Alright, so we’ve just come back from our 3rd minute. You can see that’s a lot thinner
now to stir. But we do still have lots of little grains and little bits in there. So
you want to give that another 30 seconds stir. With chocolate, it’s the agitation of chocolate
that actually breaks it down and melts it. You really want to make sure that you get
it moving. Now, your microwave might be a little bit different. So while you’re cooking
this, do make sure that you’re looking for the consistencies that I’m showing you. If
you have the tutorial running on a laptop beside you or something so you can (Inaudible
04:46) it or go back to it. Some microwaves are going to do a little bit faster and some
microwaves might just take a little bit longer. So you can see here, it’s starting to look
like this beautiful, thick, gooey, still slightly grainy chocolate deliciousness. That’s going
back into the microwave now for our fourth minute.
Okay, so we’re back for our fourth and final minute in the microwave and this is where
the whisk comes in. You can see there, definitely still some little grains in there so now I’m
just going to whisk it until I’m absolutely confident that I can’t see any grains. Now,
by now, the bowl should be feeling quite hard to touch. It is quite hard to burn ganache
if you do it by this method so so long as you’re just giving it a short [burst] in the
microwave, you should be fine. You should not have any trouble. Now as you stir this,
you will feel it starts to thicken and you’ll notice the grains just disappear and it starts
to go a little bit glossy. For those of you wanting to know how to make
a white chocolate version of this ganache, you can do it but the measurements are slightly
different. If you want to do this out of white chocolate, you’re looking at 225 ml. or 8
oz. of the cream and you’re looking at 700 grams or 24 oz. of the chocolate. Other than
that, method is exactly the same. Alright, so I’ve been hard at work with my
whisk for about 3 or 4 minutes now. And the way that we can tell that ganache is done,
it’s actually gotten quite thick and it’s going quite glossy. If you look at it there,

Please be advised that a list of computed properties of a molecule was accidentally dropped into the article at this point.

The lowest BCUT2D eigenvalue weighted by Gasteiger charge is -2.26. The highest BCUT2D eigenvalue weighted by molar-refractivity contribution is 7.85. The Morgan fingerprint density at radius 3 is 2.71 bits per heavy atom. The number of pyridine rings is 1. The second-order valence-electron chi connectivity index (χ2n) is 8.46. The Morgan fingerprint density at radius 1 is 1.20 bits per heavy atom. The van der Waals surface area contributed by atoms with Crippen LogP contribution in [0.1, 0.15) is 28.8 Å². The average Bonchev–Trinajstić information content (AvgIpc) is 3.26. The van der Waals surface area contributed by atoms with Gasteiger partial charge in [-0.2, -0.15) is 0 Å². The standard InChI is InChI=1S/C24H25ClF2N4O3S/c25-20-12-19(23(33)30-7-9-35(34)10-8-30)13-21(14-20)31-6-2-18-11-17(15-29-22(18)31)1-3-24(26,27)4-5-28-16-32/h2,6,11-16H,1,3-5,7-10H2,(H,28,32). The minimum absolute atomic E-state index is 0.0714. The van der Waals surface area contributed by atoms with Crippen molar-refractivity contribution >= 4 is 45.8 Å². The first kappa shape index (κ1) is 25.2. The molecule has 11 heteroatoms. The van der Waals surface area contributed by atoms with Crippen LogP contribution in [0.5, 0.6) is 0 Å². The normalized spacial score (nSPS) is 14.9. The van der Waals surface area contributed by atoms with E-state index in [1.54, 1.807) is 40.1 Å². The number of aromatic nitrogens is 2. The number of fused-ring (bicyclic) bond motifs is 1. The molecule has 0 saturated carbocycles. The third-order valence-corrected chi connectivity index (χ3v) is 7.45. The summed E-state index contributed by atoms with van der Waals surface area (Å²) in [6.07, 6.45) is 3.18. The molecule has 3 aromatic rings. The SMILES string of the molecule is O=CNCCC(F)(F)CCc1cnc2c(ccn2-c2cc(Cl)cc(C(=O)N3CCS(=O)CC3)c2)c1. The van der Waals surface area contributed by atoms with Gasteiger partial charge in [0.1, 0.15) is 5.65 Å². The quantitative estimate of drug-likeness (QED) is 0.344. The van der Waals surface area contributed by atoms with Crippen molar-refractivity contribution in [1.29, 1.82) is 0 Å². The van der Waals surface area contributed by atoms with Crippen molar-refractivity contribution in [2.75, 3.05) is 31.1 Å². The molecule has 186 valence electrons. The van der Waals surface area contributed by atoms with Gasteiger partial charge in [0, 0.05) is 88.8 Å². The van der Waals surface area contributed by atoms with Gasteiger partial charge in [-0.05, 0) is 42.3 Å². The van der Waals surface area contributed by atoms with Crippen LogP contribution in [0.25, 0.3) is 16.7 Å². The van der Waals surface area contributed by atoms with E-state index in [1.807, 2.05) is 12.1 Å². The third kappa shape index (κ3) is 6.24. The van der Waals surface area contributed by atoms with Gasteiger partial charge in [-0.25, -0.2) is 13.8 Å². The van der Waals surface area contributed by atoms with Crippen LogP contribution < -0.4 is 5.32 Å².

it does still look like there’s some grains in it. These are just little air bubbles because
I’ve been stirring it for so long. A good way to check is to put some on a spoon and
just dripple it off. Watch it as it falls back into the ganache, back into the main
bowl, and you will notice there are no grains. And if you absolutely have to, taste it, you’ll
be able to taste grains straight away. Be warned, if you do taste it, you may do end
up eating the whole bowl because it is absolutely delicious.
Now with ganache, I generally make it the day before I need to use it because I like
to let it sit at room temperature for about 12 to 24 hours before I use it. If you are
wanting to use it the same day, you can refrigerate it. If you refrigerate it, you do run the
risk that you may over-harden it. You can always bring it back down just by microwaving
it in really short 15-second burst tapering it back down to a pipeable consistency. But
the refrigerator is a second option if you are in a hurry.
Now with my ganache, I always cover it with [clean fill] before I put it in the refrigerator
or before I leave it to stir. Now with my [clean fill], I always take it all the way
down. Let’s get a better view in there. I always take my [clean fill] all the way down.
While the ganache is still quite warm, just pat it on to the top. You’ll lose a tiny bit
of the top layer. If you don’t put the [clean fill] all the way down, you do end up with
a crust on top of the ganache. And when that crust hardens and you’re going to mix it,
it gives you all those little grains that we worked so hard to get out.
So I’m going to leave that now. I’m going to leave it overnight and it’s going to be
perfectly ready to use in the morning.